Another Australian man has been charged over an alleged brutal sharia law whipping of a man for drinking at a pub.
Wassim Fayad, 43, charged with aggravated breaking and entering with intent to commit an indictable offense, is one of four men accused of breaking into the victim's home and restraining him in his bed while whipping him with an electric cord 40 times for half an hour.
He was also charged with detaining a person in company with intent to obtain advantage and two counts of stealing from a dwelling, Australian Associated Press reports.
Fayad allegedly broke into the unit with the intent "of inflicting a punishment in accordance with his religious beliefs and the confirmation of his standing in the community", court documents said.
Prime Minister Julia Gillard said on Wednesday there is no place for religious punishments in Australia.
"There is only one law in this country — the law of Australia. That's what binds us together and everybody has got to abide by that law," she said.
Police allege Fayad stole a CCTV hard drive and a quantity of Budweiser beers from Mr Martinez's residence during the attack.
Tolga Cifci, 20, was charged on Tuesday with the same offenses. Neither man has entered a plea. If convicted, they face a maximum penalty of 20 years.
In granting bail on Wednesday, Magistrate Tim Kebby ordered Fayad to stay away from the alleged victim, Christian Martinez, saying the attack was "quite particular, arising from religious motivation", Associated Press reports.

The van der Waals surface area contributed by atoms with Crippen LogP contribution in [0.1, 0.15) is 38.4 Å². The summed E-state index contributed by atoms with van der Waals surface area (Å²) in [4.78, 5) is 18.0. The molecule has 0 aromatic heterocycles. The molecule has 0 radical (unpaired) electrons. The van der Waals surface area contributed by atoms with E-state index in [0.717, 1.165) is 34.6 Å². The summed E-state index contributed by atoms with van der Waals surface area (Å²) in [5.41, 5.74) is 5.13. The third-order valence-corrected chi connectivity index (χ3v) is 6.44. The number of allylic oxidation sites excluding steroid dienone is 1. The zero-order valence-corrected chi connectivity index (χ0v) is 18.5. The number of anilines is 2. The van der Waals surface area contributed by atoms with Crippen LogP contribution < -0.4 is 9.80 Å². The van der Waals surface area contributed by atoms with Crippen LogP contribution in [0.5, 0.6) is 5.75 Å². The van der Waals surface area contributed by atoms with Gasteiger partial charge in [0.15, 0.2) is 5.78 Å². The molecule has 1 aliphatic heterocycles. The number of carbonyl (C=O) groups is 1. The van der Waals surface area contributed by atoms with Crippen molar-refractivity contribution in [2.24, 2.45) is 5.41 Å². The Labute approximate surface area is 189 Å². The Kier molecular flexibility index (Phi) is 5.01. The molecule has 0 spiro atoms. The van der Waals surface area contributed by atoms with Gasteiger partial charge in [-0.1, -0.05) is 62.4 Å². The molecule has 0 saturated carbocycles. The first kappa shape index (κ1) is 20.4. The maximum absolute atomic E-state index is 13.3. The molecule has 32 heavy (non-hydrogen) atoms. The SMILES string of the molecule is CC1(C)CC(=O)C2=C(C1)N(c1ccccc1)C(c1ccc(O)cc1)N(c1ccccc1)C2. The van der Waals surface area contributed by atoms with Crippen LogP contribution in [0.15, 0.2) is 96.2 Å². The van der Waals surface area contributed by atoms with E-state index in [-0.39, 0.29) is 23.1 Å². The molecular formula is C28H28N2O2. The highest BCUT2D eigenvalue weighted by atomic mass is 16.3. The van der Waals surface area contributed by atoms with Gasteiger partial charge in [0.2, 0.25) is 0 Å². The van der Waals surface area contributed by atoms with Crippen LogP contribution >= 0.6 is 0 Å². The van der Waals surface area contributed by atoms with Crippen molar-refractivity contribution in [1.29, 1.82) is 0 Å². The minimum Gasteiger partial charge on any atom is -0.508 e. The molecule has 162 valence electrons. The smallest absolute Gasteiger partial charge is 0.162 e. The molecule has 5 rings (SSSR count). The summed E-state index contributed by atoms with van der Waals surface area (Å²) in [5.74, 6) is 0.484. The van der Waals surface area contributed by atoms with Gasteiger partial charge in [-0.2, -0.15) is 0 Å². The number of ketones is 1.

The case has attracted much media attention after it was alleged that Martinez, 31, was a recent convert to Islam and was assaulted on Sunday in his bed in the middle of the night because he had been drinking alcohol at a pub.
Islamic Sharia laws, which prohibit alcohol, recommend whipping as a punishment for several offenses.
The court heard that Martinez was known to Fayad.
Cifci, a Muslim, was born and raised in Australia. Fayad is married and has six children.
Use of this supposed sharia punishment shows a "complete and utter disregard for the laws of this particular state," according to George Lolis, the police prosecutor in the case.
He said Cifci chose a “particularized usage of religious law” to justify his part in the attack.
Lolis said the victim allegedly was targeted for “doing what many in the community do all the time,” but Cifci viewed it as “something against Islam.”
The court also heard that a search of the accused's home uncovered an item “similar to a whip”.
The case will be back before the Sydney courts on September 14.